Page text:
Community Champion: Ishita Godinho

 In Community

It’s not often that we look at the people around us, especially those who aren’t as privileged and try and put ourselves in their shoes. We so often are caught up in our own lives that we miss out on the opportunity to help people so that we can make their lives a little bit easier.

Ishita Godinho runs an NGO helping 80 children realize the dream of getting an education. Ishita has been involved with community work from the age of 19, helping children and families support themselves in various ways.

She’s hardworking, passionate and fiercely ambitious about her plans to help more people within the community. We have a short chat with her to know more about her journey and what she does.

How did you get involved in community work?

I started getting involved in social work four years ago when I came across some children begging at Miramar. I spoke to them and asked them where they came from and told them that I’d like to speak to their parents as they said that they did not go to school. I wanted to know the reason why and that’s how I got in touch with their community.

Where were they based?

They were from a small village in Maharashtra, but they came to Goa for better opportunities. They mostly sell balloons and other small items along the streets. They don’t really earn much and can’t afford to send their kids to school. For them, their children are another source of income. After talking to them and understanding their problem, I decided that I wanted to work with them, help the children go to school and monitor their progress.

I couldn’t do this on my own, so I started volunteering with an organization called Being Children. Through them, I started helping the kids out.

How did that transition to the work you’re doing now with Goa Outreach?

After a while I realized that while I was sending the kids to school and helping them get an education, it wasn’t a sustainable project, I had to constantly monitor and do everything. I wanted the parents to feel some sense of ownership. That’s when I started another initiative called Gypsy Kind. It was basically a Facebook page where I could promote the products that the parents were making. I also helped them develop their businesses like getting the information on how to get licenses, gave them gloves in case they were making food products etc. I was trying to empower them to do better with their businesses. Gypsy Kind gave me great joy as I could actually see parents working hard and getting more involved with their business.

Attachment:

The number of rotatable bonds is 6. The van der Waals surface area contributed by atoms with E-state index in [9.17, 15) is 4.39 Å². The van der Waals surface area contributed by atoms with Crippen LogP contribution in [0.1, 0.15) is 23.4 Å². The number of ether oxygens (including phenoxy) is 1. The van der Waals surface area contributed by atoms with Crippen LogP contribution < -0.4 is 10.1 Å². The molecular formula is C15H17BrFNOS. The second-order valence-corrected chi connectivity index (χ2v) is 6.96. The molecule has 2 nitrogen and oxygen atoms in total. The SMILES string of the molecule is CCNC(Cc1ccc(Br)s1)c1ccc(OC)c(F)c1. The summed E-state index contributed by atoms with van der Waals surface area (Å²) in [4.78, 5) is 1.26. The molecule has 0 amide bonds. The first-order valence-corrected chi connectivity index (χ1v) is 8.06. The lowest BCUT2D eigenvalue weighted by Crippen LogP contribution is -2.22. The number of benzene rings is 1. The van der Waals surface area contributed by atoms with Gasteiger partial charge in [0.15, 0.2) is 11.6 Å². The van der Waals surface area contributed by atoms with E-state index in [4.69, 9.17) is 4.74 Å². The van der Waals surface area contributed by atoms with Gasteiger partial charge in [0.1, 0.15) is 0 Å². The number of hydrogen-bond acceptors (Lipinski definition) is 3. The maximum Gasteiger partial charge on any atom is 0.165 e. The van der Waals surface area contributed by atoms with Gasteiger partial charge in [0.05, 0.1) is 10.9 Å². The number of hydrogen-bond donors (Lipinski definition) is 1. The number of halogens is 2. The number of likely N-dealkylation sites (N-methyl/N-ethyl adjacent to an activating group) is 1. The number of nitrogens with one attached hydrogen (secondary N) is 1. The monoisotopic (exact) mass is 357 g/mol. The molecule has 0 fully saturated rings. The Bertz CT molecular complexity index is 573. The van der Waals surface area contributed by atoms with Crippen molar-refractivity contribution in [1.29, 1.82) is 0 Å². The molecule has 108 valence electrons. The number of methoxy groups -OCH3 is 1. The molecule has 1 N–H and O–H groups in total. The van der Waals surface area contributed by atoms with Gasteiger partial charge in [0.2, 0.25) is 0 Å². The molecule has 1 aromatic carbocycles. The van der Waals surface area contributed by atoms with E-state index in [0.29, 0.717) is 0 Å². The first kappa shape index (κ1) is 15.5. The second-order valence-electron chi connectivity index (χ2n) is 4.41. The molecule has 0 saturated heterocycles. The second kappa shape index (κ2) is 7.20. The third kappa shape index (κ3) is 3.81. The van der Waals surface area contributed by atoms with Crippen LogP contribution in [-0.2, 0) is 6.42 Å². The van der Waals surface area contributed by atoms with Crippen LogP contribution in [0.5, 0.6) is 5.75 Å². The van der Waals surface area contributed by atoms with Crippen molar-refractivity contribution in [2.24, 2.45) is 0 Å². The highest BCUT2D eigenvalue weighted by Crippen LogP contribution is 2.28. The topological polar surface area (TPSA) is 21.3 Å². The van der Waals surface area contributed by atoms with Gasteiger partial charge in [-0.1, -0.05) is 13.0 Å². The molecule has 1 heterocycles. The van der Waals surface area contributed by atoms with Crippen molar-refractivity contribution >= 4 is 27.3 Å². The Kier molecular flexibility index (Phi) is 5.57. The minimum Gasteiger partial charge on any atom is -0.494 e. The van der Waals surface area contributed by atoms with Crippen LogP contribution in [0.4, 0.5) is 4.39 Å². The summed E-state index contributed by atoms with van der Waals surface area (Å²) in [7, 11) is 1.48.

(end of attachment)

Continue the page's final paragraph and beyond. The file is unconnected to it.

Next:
I recently registered an NGO, Goa Outreach along with two of my friends.  This NGO is run by a Britisher, Rob and we target children and their education. We work with children from low-income communities whose parents do not have the time or the means to invest in their education. We help them by enrolling them in schools, giving them the required supplies and also recently started with tuitions for those who need extra help.  As part of this program, we have also started skill development for the mothers. We realized that most of the mothers are uneducated and are housewives while the fathers are daily wage laborers and spend most of their money on alcohol.

What motivates you to work with these communities. ?

I have seen the change over the years with the people I work with. I am someone who is very passionate about seeing results. I know everything isn’t about results but I like seeing a positive outcome from the things I do. I see the children improve in so many ways. A perfect example would be when I first met the children, they didn’t care much about hygiene, their nails were dirty, and they spoke very crassly. Now, ever since they started going to school, they’re cleaner, smarter, are more inquisitive about things. Initially, all they cared about was who do I beg from, or where do I go to play today? Now they want to learn. Also, seeing the passion that they have to do more, they come from such poor families but have such big dreams and that motivates me. I was initially very keen to get into law, but I felt very strongly about doing something to bring about positive change.

What are your future plans?

Well, I want my skill development program to take off. I want to reach out to as many people as I can because I believe that everyone is capable and should have the opportunity to do something productive. They just need a push, an avenue, and guidance to do it.

What are your challenges?

Right now, I feel my main challenge is time. I really wish I had more time. Right now, a partner Rob handles everything at the NGO. The skill development program is something I want to invest a lot of my time and energy into because it’s important to me.

If people want to volunteer and get in touch with you, how can they do that?

They can check out our Facebook page Goa Outreach, we also have a website called We really need volunteers to help us out with the kids, to conduct workshops on relevant social issues, health, sanitation etc.

What qualities do people require to get into the social field?

You need to be really passionate, enthusiastic, and have a lot of perseverance and not let things get you down. You need to have a vision. You can’t just wake up one day and say I want to get into the social field. You need to have a vision for what you plan to do.


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